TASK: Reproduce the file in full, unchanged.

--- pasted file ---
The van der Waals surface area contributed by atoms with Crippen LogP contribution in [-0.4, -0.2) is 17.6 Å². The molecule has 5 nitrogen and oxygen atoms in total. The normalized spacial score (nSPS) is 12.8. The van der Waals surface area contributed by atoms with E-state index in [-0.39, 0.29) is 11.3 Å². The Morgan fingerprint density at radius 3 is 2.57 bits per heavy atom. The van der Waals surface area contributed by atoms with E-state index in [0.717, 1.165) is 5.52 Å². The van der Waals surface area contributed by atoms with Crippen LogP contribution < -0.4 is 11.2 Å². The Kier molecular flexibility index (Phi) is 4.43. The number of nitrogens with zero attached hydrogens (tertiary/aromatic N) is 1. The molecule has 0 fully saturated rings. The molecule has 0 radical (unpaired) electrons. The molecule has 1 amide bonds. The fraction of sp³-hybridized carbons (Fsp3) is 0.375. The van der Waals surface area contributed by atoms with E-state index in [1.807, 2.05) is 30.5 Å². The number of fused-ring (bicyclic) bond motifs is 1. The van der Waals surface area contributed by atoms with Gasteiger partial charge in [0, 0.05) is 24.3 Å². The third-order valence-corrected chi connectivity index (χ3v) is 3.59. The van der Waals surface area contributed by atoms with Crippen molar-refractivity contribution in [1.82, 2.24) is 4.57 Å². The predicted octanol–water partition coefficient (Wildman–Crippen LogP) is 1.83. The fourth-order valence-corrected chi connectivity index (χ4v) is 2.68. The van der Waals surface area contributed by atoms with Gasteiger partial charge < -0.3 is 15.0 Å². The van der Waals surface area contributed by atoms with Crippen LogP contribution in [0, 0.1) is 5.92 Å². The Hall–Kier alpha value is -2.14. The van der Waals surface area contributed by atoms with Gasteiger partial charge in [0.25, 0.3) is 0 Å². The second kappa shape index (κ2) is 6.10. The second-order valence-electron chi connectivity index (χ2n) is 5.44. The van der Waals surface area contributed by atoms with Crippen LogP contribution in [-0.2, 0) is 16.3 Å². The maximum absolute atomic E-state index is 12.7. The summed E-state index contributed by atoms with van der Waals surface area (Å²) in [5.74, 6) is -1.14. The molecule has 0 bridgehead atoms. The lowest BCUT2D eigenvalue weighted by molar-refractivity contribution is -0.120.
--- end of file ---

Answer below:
The van der Waals surface area contributed by atoms with Crippen LogP contribution in [-0.4, -0.2) is 17.6 Å². The molecule has 5 nitrogen and oxygen atoms in total. The normalized spacial score (nSPS) is 12.8. The van der Waals surface area contributed by atoms with E-state index in [-0.39, 0.29) is 11.3 Å². The Morgan fingerprint density at radius 3 is 2.57 bits per heavy atom. The van der Waals surface area contributed by atoms with E-state index in [0.717, 1.165) is 5.52 Å². The van der Waals surface area contributed by atoms with Crippen LogP contribution < -0.4 is 11.2 Å². The Kier molecular flexibility index (Phi) is 4.43. The number of nitrogens with zero attached hydrogens (tertiary/aromatic N) is 1. The molecule has 0 fully saturated rings. The molecule has 0 radical (unpaired) electrons. The molecule has 1 amide bonds. The fraction of sp³-hybridized carbons (Fsp3) is 0.375. The van der Waals surface area contributed by atoms with E-state index in [1.807, 2.05) is 30.5 Å². The number of fused-ring (bicyclic) bond motifs is 1. The van der Waals surface area contributed by atoms with Gasteiger partial charge in [0, 0.05) is 24.3 Å². The third-order valence-corrected chi connectivity index (χ3v) is 3.59. The van der Waals surface area contributed by atoms with Crippen molar-refractivity contribution in [1.82, 2.24) is 4.57 Å². The predicted octanol–water partition coefficient (Wildman–Crippen LogP) is 1.83. The fourth-order valence-corrected chi connectivity index (χ4v) is 2.68. The van der Waals surface area contributed by atoms with Gasteiger partial charge < -0.3 is 15.0 Å². The van der Waals surface area contributed by atoms with Crippen LogP contribution in [0, 0.1) is 5.92 Å². The Hall–Kier alpha value is -2.14. The van der Waals surface area contributed by atoms with Gasteiger partial charge in [0.25, 0.3) is 0 Å². The second kappa shape index (κ2) is 6.10. The second-order valence-electron chi connectivity index (χ2n) is 5.44. The van der Waals surface area contributed by atoms with Crippen LogP contribution in [-0.2, 0) is 16.3 Å². The maximum absolute atomic E-state index is 12.7. The summed E-state index contributed by atoms with van der Waals surface area (Å²) in [5.74, 6) is -1.14. The molecule has 0 bridgehead atoms. The lowest BCUT2D eigenvalue weighted by molar-refractivity contribution is -0.120.